With a 96% margin, pear growers in Oregon and Washington voted to continue their federal marketing order program, according to the U.S. Department of Agriculture.

The vote represented 88% of the total production volume of those voting, according to a USDA news release. The order itself calls for a referendum every six years. The USDA can consider discontinuing the order if less than two-thirds of voting growers — by number and production volume — favor continuance.

Pear growers first established the order in 1939, making it the oldest continuous running marketing order in the country, according to the Pear Bureau Northwest, Milwaukie, Ore. The order authorizes the establishment of minimum quality and size requirements, as well as the collection of assessments for pear research and promotion.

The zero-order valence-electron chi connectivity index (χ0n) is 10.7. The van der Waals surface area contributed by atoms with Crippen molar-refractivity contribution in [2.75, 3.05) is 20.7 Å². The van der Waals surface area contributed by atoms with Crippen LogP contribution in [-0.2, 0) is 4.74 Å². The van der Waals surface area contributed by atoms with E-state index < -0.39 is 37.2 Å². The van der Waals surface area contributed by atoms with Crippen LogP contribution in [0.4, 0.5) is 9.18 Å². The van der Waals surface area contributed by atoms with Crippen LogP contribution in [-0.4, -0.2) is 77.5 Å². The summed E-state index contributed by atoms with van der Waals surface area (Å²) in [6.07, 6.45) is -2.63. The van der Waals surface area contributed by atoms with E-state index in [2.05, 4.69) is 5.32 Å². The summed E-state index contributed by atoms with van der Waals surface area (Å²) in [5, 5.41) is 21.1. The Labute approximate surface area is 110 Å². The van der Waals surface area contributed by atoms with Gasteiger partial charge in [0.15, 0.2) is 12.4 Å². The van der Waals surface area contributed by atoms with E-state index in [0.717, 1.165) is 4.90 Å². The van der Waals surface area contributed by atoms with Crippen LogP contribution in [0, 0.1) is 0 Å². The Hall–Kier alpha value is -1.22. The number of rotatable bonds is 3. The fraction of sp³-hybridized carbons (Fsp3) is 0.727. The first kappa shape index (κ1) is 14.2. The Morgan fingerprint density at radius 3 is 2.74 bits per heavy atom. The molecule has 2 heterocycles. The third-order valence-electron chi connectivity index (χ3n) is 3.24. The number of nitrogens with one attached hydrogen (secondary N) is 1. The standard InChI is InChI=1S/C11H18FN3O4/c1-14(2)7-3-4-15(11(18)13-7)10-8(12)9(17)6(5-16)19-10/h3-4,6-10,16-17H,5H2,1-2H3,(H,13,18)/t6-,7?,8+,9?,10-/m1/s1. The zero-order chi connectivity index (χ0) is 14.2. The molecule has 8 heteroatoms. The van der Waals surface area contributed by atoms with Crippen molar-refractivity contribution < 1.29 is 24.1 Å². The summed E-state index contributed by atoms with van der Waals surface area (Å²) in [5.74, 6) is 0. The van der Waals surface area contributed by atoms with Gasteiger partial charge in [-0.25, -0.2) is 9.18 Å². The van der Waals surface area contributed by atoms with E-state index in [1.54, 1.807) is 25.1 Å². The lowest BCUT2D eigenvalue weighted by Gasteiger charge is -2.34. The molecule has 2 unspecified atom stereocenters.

“The fresh pear growers in the Pacific Northwest have a long history of collaboration and this vote reaffirms the growers' commitment to working together to achieve the best results,” Kevin Moffitt, president of the bureau said in the release.

The value of the order’s programs is reviewed by a third party every six years. A study by Washington State University in 2007 showed that the net return to pear growers served by this marketing order was $3.07 for every dollar spent on promotional activities.

Pear growers overwhelmingly OK marketing order